Sun filters through bay windows at The Blue Goose, a coffee and wine shop nestled within the painted blue walls of a repurposed home. Upon entering the friendly environs, visitors are greeted with a barrage of smiling faces and the scent of freshly ground Jittery Joe’s and Perc coffee beans. Servers ferry small plates of goat cheese and hummus to tables, pairing the snacks with imported and domestic wine and bottled brews. These gourmet refreshments also feed private parties in The Blue Goose’s backroom and on its outdoor patio, which can accommodate up to 60 guests or one Mothra.
The spirit of a traditional Irish public house lives on at McGarvey's Wee Pub. Aside from serving up pot pies and amber brews, there’s a devotion to maintaining a rollicking, lighthearted atmosphere. The occasional sounds of Live music also fills he air on weekends, while a full bar boasts draft beer, premium ESPN and NFL programming plays on the big screens, and the kitchen dishes up onion rings and beer-battered fries. Boisterous crowds often spill over to the awning-covered patio dotted with picnic tables.
FernanDeli builds tall, hearty sandwiches and meat-stuffed wraps for extra-hungry hoagie hankerers, using roast beef, turkey, and pastrami made in-house. FernanDeli's menu begins with a full lineup of wraps such as the Tuscan portabella, with its mouth-watering mélange of marinated mushrooms, Italian seasoning, provolone, and pesto mayonnaise ($6). The foot-long subs (all $7.50) offer 30.48 centimeters of deliciousness such as the bovinesque French dip, comprised of thinly sliced rib-eye blanketed in melted swiss. Herbivores can stick to earthly bites with the garden salad, a fusion of greens, onion, egg, carrots, cucumbers, and your choice of dressing ($4.50). Although each sandwich is served in charitable portions, those with herculean hunger can attempt to tackle the Superman, a beastly grinder with one pound of pastrami, pepper-jack cheese, and two full dill pickles on toasted rye ($13). Eat it by yourself or divide it into meal-worthy slices to share with the cast of The View.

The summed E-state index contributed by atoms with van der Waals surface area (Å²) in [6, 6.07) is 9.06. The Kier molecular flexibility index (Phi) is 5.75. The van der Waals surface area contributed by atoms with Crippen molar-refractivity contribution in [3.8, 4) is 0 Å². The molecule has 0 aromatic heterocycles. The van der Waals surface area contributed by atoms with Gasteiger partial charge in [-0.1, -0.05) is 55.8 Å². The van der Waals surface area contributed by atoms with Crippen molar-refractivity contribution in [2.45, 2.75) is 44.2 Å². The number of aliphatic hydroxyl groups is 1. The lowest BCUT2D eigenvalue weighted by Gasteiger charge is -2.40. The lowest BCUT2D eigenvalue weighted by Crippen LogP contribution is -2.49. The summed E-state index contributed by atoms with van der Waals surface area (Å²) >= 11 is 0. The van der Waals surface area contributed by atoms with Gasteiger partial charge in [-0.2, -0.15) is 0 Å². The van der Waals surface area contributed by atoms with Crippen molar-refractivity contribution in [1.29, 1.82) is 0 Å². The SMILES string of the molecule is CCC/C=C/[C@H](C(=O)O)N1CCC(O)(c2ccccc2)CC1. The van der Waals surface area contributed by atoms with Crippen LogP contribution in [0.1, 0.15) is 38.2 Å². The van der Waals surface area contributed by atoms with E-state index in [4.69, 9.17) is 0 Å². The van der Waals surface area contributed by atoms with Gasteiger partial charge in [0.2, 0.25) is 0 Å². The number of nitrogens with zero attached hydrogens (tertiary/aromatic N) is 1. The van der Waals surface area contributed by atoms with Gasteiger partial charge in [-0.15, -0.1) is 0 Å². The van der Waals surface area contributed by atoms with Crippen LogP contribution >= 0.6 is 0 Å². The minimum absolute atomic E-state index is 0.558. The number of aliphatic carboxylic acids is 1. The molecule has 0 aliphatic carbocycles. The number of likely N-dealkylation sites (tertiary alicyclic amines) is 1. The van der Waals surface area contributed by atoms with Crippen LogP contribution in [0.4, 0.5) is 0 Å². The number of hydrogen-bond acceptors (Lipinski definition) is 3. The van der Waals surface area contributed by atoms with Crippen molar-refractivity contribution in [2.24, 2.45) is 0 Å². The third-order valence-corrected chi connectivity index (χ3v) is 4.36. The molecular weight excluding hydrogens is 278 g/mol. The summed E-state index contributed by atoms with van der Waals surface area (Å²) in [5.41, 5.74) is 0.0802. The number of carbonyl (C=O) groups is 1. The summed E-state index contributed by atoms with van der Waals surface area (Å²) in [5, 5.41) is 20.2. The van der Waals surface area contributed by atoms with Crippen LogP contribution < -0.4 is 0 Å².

With its ocean-abutting locale and umbrella-shaded beach seating, Sandy Bottoms combines tempting surf 'n' turf with the relaxing backdrop of the Amelia Island seashore. The varied menu siren calls with starters such as quesadillas ($7–$12) and fried Krabby Bites ($8). The eatery’s arsenal of fishy dishes, including mahi-mahi ($14) and the hearty seafood platter with fish, shrimp, scallops, and oysters ($24), diverts mouth while ambidextrous toes construct miniature sand castles under beach-planted tables. With three bars assembling a wealth of beverages, guests can indulge in thirst-quenchers that complement each dish, from the Texican burger and its ensemble of chili, cheese, and jalapenos ($9.50) to a grilled-scallop po' boy ($11).
Serving up sauce-slathered eats since 1980, Woody's has garnered praise from publications including the Ledger and continues to woo taste buds with succulent ribs, chicken, pork, and sides. Patrons can perform cheek-stretching calisthenics with the super sampler starter, a piled-high platter of pop-able bites including fried garlic mushrooms, mozzarella sticks, corn nuggets, and onion rings ($7.99), before moving on to a main event such as a full rack of Woody's signature baby back ribs, featuring pork that slips off the bone as sure as a cat slips off an ice sculpture of a larger cat ($14.99). Meat disciplinarians might consider the Sloppy Woody, pulled pork and Woody's secret sauce caught in a prison of formalist bread loaves ($6.99). Vegetarians are invited to pig out on the tossed salad ($2.69) or the country vegetables ($1.89).
It was a bold idea?opening a restaurant in the midst of the Great Depression. But the founders were truly convinced that if they maintained a clean space with low prices and friendly service, they'd drum up more than enough business to support themselves. And on October 24, 1932, when Krystal's first customer walked out with six Krystals and a cup of coffee for 35 cents, the restaurant's remarkably successful run began.
More than 81 years later, Krystal reigns as one of the oldest fast-food brands in the country. Their namesake creation remains their biggest draw, snack-size burgers topped with diced onion, mustard, and pickle on a soft, square bun. Over the years they've added other hugely popular menu items, including breakfast scramblers and MilkQuakes made from 100% real ice cream. Even after eight decades, enthusiasm from customers has hardly cooled: Krystal gets so much fan mail, the staff have a Krystal Lovers Hall of Fame, for which inductees have their illustrated likeness printed on more than a million burger boxes.